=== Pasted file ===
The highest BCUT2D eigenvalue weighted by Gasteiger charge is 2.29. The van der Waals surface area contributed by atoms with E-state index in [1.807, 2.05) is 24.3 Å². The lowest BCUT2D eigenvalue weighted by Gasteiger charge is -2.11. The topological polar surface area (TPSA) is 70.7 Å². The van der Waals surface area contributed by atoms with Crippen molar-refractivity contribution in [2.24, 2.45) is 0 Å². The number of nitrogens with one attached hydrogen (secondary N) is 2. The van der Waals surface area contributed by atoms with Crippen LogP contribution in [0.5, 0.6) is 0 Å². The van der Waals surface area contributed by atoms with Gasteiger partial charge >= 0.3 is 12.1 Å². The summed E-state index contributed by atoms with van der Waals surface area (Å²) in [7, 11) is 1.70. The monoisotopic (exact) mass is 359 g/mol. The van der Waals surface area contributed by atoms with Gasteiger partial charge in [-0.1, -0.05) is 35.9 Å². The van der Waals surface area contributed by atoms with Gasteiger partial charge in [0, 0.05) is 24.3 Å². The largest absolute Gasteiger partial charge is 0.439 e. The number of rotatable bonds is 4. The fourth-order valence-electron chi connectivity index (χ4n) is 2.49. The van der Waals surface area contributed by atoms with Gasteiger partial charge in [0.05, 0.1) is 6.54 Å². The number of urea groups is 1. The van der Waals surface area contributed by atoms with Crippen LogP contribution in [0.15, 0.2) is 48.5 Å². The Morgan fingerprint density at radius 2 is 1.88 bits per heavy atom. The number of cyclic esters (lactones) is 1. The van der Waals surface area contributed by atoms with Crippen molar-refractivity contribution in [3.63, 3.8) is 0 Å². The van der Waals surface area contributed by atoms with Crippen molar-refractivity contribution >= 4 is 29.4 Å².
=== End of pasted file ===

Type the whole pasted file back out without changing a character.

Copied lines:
The highest BCUT2D eigenvalue weighted by Gasteiger charge is 2.29. The van der Waals surface area contributed by atoms with E-state index in [1.807, 2.05) is 24.3 Å². The lowest BCUT2D eigenvalue weighted by Gasteiger charge is -2.11. The topological polar surface area (TPSA) is 70.7 Å². The van der Waals surface area contributed by atoms with Crippen molar-refractivity contribution in [2.24, 2.45) is 0 Å². The number of nitrogens with one attached hydrogen (secondary N) is 2. The van der Waals surface area contributed by atoms with Crippen LogP contribution in [0.5, 0.6) is 0 Å². The van der Waals surface area contributed by atoms with Gasteiger partial charge >= 0.3 is 12.1 Å². The summed E-state index contributed by atoms with van der Waals surface area (Å²) in [7, 11) is 1.70. The monoisotopic (exact) mass is 359 g/mol. The van der Waals surface area contributed by atoms with Gasteiger partial charge in [-0.1, -0.05) is 35.9 Å². The van der Waals surface area contributed by atoms with Gasteiger partial charge in [0, 0.05) is 24.3 Å². The largest absolute Gasteiger partial charge is 0.439 e. The number of rotatable bonds is 4. The fourth-order valence-electron chi connectivity index (χ4n) is 2.49. The van der Waals surface area contributed by atoms with Gasteiger partial charge in [0.05, 0.1) is 6.54 Å². The number of urea groups is 1. The van der Waals surface area contributed by atoms with Crippen LogP contribution in [0.15, 0.2) is 48.5 Å². The Morgan fingerprint density at radius 2 is 1.88 bits per heavy atom. The number of cyclic esters (lactones) is 1. The van der Waals surface area contributed by atoms with Crippen molar-refractivity contribution in [3.63, 3.8) is 0 Å². The van der Waals surface area contributed by atoms with Crippen molar-refractivity contribution >= 4 is 29.4 Å².